Civil Rights Organizations Condemn War on Drugs 2.0
Coalition urges congressional action to address overdose crisis as public health issue
WASHINGTON — After Congress passed the omnibus spending bill that included a provision extending the Trump-era temporary classwide scheduling of fentanyl-related substances, civil rights groups are denouncing the provision and calling on Congress to stop the extension and instead pursue policies that adequately address the overdose crisis as the public health issue that it is. Besides the redundancy of the provision, this blanket scheduling will only lead to further criminalization of Black and Brown communities still reeling from the now widely repudiated war on drugs.
“During the protests calling for police accountability and criminal-legal reform in 2020, many lawmakers on both sides of the aisle promised to pursue racial equity. This scheduling policy flies directly in the face of those promises,” said Sakira Cook, senior director of the justice reform program at The Leadership Conference on Civil and Human Rights. “For too long Black and Brown people and their communities have suffered from under-resourcing and over policing, due in large part to the war on drugs. Congress must stop trying to perpetuate mass incarceration and instead advance policies that actually help our communities navigate the overdose crisis as a public health issue.”
“We are disappointed Congress is once again choosing to punt this issue, rather than allowing this harmful and unnecessary policy to expire,” said Maritza Perez, director of the Office of National Affairs at Drug Policy Alliance. “We urge Congress to stop passing temporary extensions through spending bills and instead study this issue carefully, engaging with science and stakeholders, before making a permanent decision.”
“It’s hard to believe Congress extended this ‘temporary’ policy yet again. Overdoses have only skyrocketed since it came into force. It is time to let this expire now,” said Laura Pitter, deputy director of the US Program at Human Rights Watch. “Congress already has the tools they need to prosecute cases involving fentanyl-related substances. This cruel, over-broad approach hasn’t helped, and continues to disproportionately impact Black and brown communities.”
“We are disappointed that Congress has continued the temporary class-wide scheduling of fentanyl-related substances instead of preventing opioid deaths through comprehensive legislation,” said Marta Nelson, director of government strategy at the Vera Institute of Justice. “We urge Congress to use this time to work on a permanent solution — one that saves lives through public health measures, narrows the definition of fentanyl-related substances subject to criminal prosecution, and removes mandatory minimum punishments. We must change our current approach to this crisis in a way that addresses public safety needs and the needs of communities of color.”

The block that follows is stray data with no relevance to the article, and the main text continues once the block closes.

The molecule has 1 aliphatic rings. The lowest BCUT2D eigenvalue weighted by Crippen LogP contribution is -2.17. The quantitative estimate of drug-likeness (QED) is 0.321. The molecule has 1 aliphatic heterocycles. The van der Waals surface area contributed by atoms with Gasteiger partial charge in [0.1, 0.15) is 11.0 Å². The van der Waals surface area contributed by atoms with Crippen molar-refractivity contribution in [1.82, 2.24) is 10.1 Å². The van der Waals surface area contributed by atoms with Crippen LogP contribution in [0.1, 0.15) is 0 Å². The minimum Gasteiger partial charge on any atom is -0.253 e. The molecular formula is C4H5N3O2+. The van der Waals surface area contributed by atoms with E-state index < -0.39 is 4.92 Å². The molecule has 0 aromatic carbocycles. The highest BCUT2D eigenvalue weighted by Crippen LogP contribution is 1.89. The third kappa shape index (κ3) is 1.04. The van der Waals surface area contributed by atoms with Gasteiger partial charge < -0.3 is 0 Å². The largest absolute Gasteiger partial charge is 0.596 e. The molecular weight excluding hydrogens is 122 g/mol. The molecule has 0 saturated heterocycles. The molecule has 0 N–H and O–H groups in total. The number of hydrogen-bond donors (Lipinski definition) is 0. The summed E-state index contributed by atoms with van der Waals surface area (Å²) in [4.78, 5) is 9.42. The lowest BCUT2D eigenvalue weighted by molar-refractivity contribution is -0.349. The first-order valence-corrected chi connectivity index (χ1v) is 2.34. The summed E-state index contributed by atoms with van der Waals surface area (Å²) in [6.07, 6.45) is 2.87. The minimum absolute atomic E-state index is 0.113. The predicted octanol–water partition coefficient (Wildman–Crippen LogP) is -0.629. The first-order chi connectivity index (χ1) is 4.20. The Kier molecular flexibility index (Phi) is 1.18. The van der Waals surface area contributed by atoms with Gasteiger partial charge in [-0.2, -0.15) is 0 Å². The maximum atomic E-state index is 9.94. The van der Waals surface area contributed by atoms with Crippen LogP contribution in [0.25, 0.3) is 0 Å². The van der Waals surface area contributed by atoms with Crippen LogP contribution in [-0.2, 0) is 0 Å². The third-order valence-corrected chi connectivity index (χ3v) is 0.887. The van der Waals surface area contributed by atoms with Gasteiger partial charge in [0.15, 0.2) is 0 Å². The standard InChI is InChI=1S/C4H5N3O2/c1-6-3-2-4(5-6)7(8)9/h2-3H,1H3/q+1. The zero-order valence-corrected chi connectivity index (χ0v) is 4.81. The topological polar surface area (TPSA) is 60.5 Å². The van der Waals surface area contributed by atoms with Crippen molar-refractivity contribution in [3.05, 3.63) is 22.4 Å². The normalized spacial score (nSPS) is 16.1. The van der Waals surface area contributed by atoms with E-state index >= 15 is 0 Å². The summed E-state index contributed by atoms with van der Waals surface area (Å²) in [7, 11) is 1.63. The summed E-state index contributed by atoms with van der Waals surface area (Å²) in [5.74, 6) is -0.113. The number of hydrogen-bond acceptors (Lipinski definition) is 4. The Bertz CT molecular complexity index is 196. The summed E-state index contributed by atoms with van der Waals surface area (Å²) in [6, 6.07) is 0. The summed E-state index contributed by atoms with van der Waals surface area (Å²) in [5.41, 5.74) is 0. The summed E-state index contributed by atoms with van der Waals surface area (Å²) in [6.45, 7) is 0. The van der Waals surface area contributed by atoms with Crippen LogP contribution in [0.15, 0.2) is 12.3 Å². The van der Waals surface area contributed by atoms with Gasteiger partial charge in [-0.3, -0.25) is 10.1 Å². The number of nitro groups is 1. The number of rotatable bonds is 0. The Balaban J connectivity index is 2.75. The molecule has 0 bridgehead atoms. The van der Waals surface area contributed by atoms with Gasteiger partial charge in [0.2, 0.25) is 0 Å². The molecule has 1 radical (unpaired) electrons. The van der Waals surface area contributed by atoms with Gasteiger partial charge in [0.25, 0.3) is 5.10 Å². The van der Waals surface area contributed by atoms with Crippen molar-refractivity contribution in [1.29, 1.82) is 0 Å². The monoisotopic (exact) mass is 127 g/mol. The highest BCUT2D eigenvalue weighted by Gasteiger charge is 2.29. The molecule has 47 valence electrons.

“Congress has again chosen to extend this failed policy, rather than pursue the public health solutions our country needs. As record breaking highs in opioid overdose deaths demonstrate, criminalization does not save lives and it disproportionately harms communities of color,” said Liz Komar, sentencing reform counsel at the Sentencing Project. “We urge Congress to adopt a long-term evidence-based approach rooted in science without mandatory minimums.”
The coalition previously wrote to President Biden and congressional leaders urging them to end their support of the classwide scheduling and pivot to public health solutions to help alleviate suffering and save lives.
The Leadership Conference on Civil and Human Rights is a coalition charged by its diverse membership of more than 230 national organizations to promote and protect the rights of all persons in the United States. The Leadership Conference works toward an America as good as its ideals. For more information on The Leadership Conference and its member organizations, visit www.civilrights.org.
The Drug Policy Alliance envisions a just society in which the use and regulation of drugs are grounded in science, compassion, health and human rights, in which people are no longer punished for what they put into their own bodies but only for crimes committed against others, and in which the fears, prejudices and punitive prohibitions of today are no more.
Human Rights Watch is an international non-governmental organization that monitors human rights violations in more than 90 countries, including the United States. We investigate abuses, expose the facts related to those abuses, and advocate that those with power respect rights and secure justice. www.hrw.org
The Vera Institute of Justice is powered by hundreds of advocates, researchers, and activists working to transform the criminal legal and immigration systems until they’re fair for all. Founded in 1961 to advocate for alternatives to money bail in New York City, Vera is now a national organization that partners with impacted communities and government leaders for change. We develop just, antiracist solutions so that money doesn’t determine freedom; fewer people are in jails, prisons, and immigration detention; and everyone is treated with dignity. Vera’s headquarters is in Brooklyn, New York, with offices in Washington, DC, New Orleans, and Los Angeles.
The Sentencing Project promotes effective and humane responses to crime that minimize imprisonment and criminalization of youth and adults by promoting racial, ethnic, economic, and gender justice. Our policy priorities envision the full inclusion in society of people with criminal records and an end to extreme punishments. Our aim is to center the leadership, voices, vision, and experience of those directly affected by mass incarceration to make the rationale for systemic change vivid, credible and compelling.